Map of Culbokie & surrounding area & Schoolcroft History
The map surfaced when Captain Elliot's office was being cleared after he had moved from St. Martins farm, Cullicuden and was made available to the History Group by Sarah-Jane and John MacCallum. The initial questions raised were "when was it created and by whom" as there was no identification. We think it is safe to assume the author to be Captain Elliot who had moved into a new-build in the village adjacent to the telephone exchange that he called "St. Martins".
As to when it was created gave rise to some detective work based on what was and was not shown on the map. The map had been drawn onto the back of an advertising poster for Royal Mail going metric from 29th September 1975 (The Royal Mail changes to metric measures for postal tariffs.) so that was a starting point. At the other end of the date spectrum was that there was a change of headteacher at the school in 1982.
Update October 2021
A conversation with Angus Bethune has now established that the author of the map was his mother, Mary, who ran the post office when it was located at the family house, Glentyan. The fact that it had been drawn on an official Post Office poster should have made us more suspicious regarding Captain Elliot's involvement. Mary produced it for the benefit of a postman who was based in Conon Bridge and whose round included Culbokie. Quite how it came into the possession of Captain Elliot is not known and gives rise to a further puzzle as Captain Elliot is shown as being in residence in his new-build property "St Martins" in the village and also out at the farm, St Martins, at the north-eastern boundary of the village.
An earlier last date for the map can be further narrowed down to 1979 based on the recording of the “New Road” i.e. the A9, which connected with the opening of the Cromarty Bridge in 1979. Given the timescale of road construction we can assume a date of around 1977/8 would be reasonable. Further detection identified a house built in 1976 that doesn't appear on the map. Then with significant knowledge, detailed below, learnt of the development of the Schoolcroft site we can now be confident that the date of the map can be narrowed down to 1976/77.
Original c1976/77 Annotated details - 2019
Images can be enlarged from the Gallery below.
Schoolcroft Housing Development
The development of Schoolcroft commenced in 1974 after Tarradale Construction had purchased the croft ground from Jimmy Macdonald the original owner of Bridge Cottage croft opposite what were to become numbers 1,2 and 3 Schoolcroft. The croft had, for a time, been let to Simon the shepherd (Macdonald) from Munlochy.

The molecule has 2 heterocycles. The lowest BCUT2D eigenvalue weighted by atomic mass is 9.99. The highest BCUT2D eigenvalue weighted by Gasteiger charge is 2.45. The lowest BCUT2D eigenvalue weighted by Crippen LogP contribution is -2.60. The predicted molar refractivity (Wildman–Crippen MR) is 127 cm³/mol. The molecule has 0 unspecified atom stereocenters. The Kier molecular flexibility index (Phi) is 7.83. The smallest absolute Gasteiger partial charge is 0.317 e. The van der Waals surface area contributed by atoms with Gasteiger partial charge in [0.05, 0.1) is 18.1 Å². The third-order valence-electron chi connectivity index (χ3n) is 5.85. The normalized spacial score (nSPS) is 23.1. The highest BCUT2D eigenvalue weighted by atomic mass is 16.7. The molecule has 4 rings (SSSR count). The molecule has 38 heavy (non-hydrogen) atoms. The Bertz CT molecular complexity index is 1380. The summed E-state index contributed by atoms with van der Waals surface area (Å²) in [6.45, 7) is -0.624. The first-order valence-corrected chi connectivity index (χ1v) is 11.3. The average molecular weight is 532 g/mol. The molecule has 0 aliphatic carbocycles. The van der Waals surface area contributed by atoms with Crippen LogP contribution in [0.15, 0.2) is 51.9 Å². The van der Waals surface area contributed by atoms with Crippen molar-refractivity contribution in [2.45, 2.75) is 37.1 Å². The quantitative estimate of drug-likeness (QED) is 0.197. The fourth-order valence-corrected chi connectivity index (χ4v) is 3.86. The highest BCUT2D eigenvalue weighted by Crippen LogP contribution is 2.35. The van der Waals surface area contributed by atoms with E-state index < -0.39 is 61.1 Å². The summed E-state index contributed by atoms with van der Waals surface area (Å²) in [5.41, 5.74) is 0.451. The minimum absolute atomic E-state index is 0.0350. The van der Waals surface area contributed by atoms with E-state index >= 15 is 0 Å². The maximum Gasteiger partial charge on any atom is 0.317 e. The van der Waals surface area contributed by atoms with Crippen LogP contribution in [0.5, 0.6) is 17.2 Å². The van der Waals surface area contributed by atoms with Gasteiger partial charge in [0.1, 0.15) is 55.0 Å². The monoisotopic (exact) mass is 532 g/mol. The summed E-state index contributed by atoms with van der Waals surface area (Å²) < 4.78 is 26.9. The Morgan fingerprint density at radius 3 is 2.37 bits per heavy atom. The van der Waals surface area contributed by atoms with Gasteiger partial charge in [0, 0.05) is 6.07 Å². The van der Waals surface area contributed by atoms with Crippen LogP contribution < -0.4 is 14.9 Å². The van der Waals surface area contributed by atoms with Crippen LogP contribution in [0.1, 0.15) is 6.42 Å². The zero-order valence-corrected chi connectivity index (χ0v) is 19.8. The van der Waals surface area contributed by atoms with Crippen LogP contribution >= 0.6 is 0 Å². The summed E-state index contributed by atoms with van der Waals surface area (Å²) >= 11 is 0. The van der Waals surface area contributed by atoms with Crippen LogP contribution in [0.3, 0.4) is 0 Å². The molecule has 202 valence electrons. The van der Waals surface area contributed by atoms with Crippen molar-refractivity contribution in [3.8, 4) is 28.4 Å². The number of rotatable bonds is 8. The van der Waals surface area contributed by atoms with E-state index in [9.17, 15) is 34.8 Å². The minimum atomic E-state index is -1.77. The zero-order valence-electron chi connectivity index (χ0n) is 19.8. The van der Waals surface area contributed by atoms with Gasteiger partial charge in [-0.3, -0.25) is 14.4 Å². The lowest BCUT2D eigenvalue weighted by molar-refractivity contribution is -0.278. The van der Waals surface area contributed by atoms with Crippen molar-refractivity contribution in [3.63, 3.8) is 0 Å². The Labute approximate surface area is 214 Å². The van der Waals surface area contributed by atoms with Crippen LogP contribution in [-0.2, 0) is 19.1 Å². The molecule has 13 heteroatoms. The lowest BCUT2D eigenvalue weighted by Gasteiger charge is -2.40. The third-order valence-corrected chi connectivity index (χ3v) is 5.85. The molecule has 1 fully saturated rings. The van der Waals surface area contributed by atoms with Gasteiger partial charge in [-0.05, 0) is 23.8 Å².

Planning permission had been obtained for 28 properties of 3 designs; predominately the "A" frame 1 1/2 storey design (numbers 1,2,3,11 - 23) along with bungalows (4 -10, 24 - 28). Development continued apace with the author of the map being able to identify a significant number of purchasers, two of whom are still in ownership, 12 and 26, with one other in the ownership of the family of the original purchasers, number 1. Tarradale Construction went into provisional liquidation by October 1976. At this stage John Mackay Plant (JPM), Muir of Ord, took over the completion of the site inheriting problems relating to planning issues and site interpretation which resulted in numbers 26 and 27 being built to the original "A" frame design and with 27 being significantly re-sited to avoid intrusion over Holly Cottage, Craiglea and Fernlea. JMP introduced their own design of bungalow for the plots 6 to 10 that were not in evidence when the map was drawn, giving credence to the date of the map being 1976/77. An advertisemant placed in the Ross-shire Journal, 19th September, 1980, appears below in the Gallery. It was found in 2015 under a carpet. Several of the properties laid empty for several years and one of the batch 6 to 10 was sold by JMP in 1982.
The Development featured in a controversial decision by the Planning Department who had considered opening up the hammerhead between numbers 23 and 24/25 to create an access to the site that was to become Fowler's Croft for 12 self-build houses. The Ferintosh Community Council gained sufficient support to cancel out any such considerations, resulting in the traffic calming measures being installed between the Findon Hall and Victoria Cottage. The hammerhead gap, originally identified as a suitable space for a play area, is still in private ownership.
So ended the development of Culbokie's first significant housing expansion.
Our thanks are extended to Alastair Rose for his help in compiling this history.
Memories of the development can be found here.